Social media questions the urge to politicize company rebrandings

Photo courtesy of Gage Skidmore, Flickr.

It has been a popular topic in recent news that famous characters like Minnie Mouse and the green M&M are getting an update to their typical looks. Minnie Mouse is known for her classic red dress with polka dots, the green M&M for white go-go boots and the brown M&M for white stilettos.

To celebrate the 30th anniversary of Disneyland Paris, Minnie Mouse will trade this red dress for a blue pantsuit designed by Stella McCartney. The M&M’s are trading in their white go-go boots and stilettos for casual white sneakers and trendy block heels.

According to CNN, Minnie’s “full makeover will be unveiled in March to commemorate two different dates: International Women's Day and the 30th anniversary of Disneyland Paris.” This is not a permanent change for the famed character, rather a temporary celebratory outfit change to commemorate two important events.

Mars, the company that owns M&M’s, reported they are “creating a world where everyone feels they belong and society is inclusive," according to The Today Show. They began this mission of inclusivity by getting rid of their characters' shoes.

This is a change that most people would deem as either positive or entirely neutral. Then, there are the people who view this as the “liberalization” of the media.

People like Candace Owens seem to be taking the temporary change in attire for Minnie Mouse hard. She went on the show “Jesse Watters Primetime'' to share her disgust for this change. "They're making her more masculine," Owens said, adding that having Minnie Mouse wear a pantsuit is an attempt to "destroy the fabrics of our society."

The brown and green M&Ms exchanging of their footwear for something that is more comfortable seems to have dredged up some intense anger from people like Tucker Carlson.

According to Insider, Carlson went on his show to complain about this change. "M&M's will not be satisfied until every last cartoon character is deeply unappealing and totally androgynous until the moment you wouldn't want to have a drink with any one of them," Carlson said. "That's the goal. When you're totally turned off, we've achieved equity. They won."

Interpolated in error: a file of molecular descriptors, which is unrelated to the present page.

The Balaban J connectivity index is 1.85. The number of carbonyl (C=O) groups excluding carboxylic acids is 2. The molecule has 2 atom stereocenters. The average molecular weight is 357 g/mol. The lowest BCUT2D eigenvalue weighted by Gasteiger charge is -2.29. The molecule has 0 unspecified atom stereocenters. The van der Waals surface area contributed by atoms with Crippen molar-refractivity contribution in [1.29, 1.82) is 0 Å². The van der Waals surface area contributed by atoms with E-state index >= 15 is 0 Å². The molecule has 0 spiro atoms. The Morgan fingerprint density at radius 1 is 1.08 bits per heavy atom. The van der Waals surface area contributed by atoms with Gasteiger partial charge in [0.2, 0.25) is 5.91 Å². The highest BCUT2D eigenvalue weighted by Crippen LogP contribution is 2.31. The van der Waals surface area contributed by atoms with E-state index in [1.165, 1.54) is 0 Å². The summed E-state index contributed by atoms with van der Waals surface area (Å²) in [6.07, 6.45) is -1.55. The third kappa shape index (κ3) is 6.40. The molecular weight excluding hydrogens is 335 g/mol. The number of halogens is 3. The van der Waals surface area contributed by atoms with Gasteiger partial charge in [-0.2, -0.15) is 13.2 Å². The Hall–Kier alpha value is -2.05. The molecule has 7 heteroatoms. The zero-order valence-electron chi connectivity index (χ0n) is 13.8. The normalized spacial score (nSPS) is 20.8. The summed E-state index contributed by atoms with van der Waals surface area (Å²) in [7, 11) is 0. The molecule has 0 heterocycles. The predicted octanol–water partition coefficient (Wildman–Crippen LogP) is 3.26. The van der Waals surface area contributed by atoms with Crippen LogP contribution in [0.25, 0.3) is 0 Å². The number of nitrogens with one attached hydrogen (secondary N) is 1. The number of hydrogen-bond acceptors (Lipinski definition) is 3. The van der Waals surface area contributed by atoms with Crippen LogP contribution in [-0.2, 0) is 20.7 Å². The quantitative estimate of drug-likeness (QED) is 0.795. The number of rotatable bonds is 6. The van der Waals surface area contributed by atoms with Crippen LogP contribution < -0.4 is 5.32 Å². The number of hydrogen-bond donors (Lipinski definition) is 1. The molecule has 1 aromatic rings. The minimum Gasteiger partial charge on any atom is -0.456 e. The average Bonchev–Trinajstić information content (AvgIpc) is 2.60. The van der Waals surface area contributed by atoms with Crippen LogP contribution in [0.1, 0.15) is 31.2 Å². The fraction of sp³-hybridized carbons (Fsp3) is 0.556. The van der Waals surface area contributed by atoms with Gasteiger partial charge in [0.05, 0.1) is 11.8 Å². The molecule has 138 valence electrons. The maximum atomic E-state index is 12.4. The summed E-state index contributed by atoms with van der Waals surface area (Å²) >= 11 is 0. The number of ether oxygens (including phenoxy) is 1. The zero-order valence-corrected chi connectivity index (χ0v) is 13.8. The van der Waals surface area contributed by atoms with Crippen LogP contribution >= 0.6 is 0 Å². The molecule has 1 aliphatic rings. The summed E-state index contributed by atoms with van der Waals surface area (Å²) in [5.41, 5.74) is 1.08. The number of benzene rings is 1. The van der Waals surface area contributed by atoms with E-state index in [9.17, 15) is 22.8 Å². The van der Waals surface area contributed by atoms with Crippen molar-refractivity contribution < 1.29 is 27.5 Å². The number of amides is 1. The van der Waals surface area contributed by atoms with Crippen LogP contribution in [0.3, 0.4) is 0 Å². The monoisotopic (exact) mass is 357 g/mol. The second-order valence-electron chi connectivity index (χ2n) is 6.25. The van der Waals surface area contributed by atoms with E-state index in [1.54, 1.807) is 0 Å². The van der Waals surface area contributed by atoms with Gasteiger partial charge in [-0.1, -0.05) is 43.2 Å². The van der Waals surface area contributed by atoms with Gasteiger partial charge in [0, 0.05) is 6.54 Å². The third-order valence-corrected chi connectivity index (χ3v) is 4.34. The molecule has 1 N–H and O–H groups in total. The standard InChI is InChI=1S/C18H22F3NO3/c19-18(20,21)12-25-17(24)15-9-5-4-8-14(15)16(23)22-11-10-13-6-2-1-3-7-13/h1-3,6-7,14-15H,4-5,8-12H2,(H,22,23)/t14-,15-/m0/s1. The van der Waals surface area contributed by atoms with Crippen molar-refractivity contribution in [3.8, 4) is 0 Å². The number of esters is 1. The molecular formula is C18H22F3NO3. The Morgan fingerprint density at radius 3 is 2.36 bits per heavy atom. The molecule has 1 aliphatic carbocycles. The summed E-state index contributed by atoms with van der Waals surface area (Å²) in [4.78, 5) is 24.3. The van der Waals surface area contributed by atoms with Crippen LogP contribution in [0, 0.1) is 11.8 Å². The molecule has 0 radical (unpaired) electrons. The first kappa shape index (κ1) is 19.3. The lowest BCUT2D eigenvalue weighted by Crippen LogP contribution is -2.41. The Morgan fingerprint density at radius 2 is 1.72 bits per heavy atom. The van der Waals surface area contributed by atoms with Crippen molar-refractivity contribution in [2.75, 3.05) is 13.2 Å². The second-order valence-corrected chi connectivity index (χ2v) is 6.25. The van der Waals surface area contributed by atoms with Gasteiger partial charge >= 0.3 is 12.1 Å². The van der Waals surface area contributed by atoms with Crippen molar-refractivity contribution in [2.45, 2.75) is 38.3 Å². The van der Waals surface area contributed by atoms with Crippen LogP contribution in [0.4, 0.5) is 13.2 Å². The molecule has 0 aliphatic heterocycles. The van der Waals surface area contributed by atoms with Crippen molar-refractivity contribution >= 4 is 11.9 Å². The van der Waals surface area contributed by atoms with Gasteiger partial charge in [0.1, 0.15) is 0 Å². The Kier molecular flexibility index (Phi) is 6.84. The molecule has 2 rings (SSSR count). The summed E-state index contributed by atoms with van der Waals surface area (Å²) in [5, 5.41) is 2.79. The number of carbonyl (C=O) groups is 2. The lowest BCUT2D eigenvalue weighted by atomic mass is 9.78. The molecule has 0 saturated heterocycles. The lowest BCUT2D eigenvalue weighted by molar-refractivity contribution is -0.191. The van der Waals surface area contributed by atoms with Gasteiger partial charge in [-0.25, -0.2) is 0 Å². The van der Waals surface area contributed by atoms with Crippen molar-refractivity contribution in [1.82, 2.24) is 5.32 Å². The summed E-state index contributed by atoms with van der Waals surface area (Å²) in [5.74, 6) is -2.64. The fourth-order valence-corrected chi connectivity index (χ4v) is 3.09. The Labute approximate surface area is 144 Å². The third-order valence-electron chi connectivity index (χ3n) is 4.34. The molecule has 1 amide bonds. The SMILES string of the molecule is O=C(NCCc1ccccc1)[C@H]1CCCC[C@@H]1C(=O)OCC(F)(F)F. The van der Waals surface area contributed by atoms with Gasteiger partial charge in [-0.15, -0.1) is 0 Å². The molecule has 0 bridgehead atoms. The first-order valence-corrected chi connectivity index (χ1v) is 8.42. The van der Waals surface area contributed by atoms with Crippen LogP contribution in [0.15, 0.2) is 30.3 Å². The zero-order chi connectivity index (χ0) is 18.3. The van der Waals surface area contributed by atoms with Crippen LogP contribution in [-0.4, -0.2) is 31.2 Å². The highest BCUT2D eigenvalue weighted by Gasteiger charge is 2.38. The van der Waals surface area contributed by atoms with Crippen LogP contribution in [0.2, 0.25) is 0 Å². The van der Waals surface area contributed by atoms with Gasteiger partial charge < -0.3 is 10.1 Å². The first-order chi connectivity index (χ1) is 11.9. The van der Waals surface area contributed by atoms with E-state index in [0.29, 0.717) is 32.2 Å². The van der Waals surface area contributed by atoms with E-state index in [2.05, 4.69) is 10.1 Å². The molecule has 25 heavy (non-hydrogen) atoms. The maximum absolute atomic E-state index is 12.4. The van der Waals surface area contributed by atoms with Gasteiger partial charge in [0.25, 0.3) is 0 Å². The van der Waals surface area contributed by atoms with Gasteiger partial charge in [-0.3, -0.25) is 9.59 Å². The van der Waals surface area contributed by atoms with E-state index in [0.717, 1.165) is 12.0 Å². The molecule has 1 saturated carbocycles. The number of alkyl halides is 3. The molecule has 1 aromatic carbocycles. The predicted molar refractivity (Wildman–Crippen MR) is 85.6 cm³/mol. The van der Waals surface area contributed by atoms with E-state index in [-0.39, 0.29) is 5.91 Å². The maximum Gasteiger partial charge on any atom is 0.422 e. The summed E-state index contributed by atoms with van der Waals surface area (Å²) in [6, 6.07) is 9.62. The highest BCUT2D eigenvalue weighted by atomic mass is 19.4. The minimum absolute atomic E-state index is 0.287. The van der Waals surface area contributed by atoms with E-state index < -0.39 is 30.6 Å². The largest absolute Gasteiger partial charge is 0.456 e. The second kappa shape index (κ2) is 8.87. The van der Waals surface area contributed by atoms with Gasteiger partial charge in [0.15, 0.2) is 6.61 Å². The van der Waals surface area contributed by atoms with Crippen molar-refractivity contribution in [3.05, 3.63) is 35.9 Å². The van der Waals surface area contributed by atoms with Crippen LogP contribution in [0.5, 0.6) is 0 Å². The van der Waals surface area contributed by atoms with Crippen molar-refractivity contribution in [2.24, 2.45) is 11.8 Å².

Why does Carlson feel the need to go on television and complain about not feeling sexually attracted to a cartoon M&M? And why does Candace Owen hold the bizarre belief that Minnie Mouse temporarily wearing a pantsuit in Disneyland Paris is destroying the fabric of society?

Conservative media is always accusing changes like these as liberalization of the media. If women aren’t wearing dresses and any female characters are not sexually attractive… this means that the liberals are taking over.

Why has this been politicized? Why does the wardrobe choice of a cartoon character cause such an uproar?

Twitter User @PlanBianca puts it best in her tweet, “Why is Fox News obsessed with cartoons? Tucker Carlson about m&m changing the green candy from boots 2 sneakers, Candace Owens chirping about Minnie Mouse wearing a pant suit designed by Stella McCartney. I can’t with these people. How about actually reporting the actual NEWS.”

Twitter user @Krivef added to the mockery of Tucker Carlson, “Green M&M has filed a restraining order against @TuckerCarlson.”

Twitter User @acnewsistics mocked Candace Owens for her anger towards Minnie Mouse wearing a pantsuit, “So it's okay for Candace Owens to wear a pantsuit but not Minnie Mouse?” including a photo of Owens in a pantsuit.

The anger that was expressed by Carlson and Owens caused a backlash of mockery by people on the internet.

Begging the question, why do people care if the wardrobe of cartoon characters changes over time?

 

 

agiampag@ramapo.edu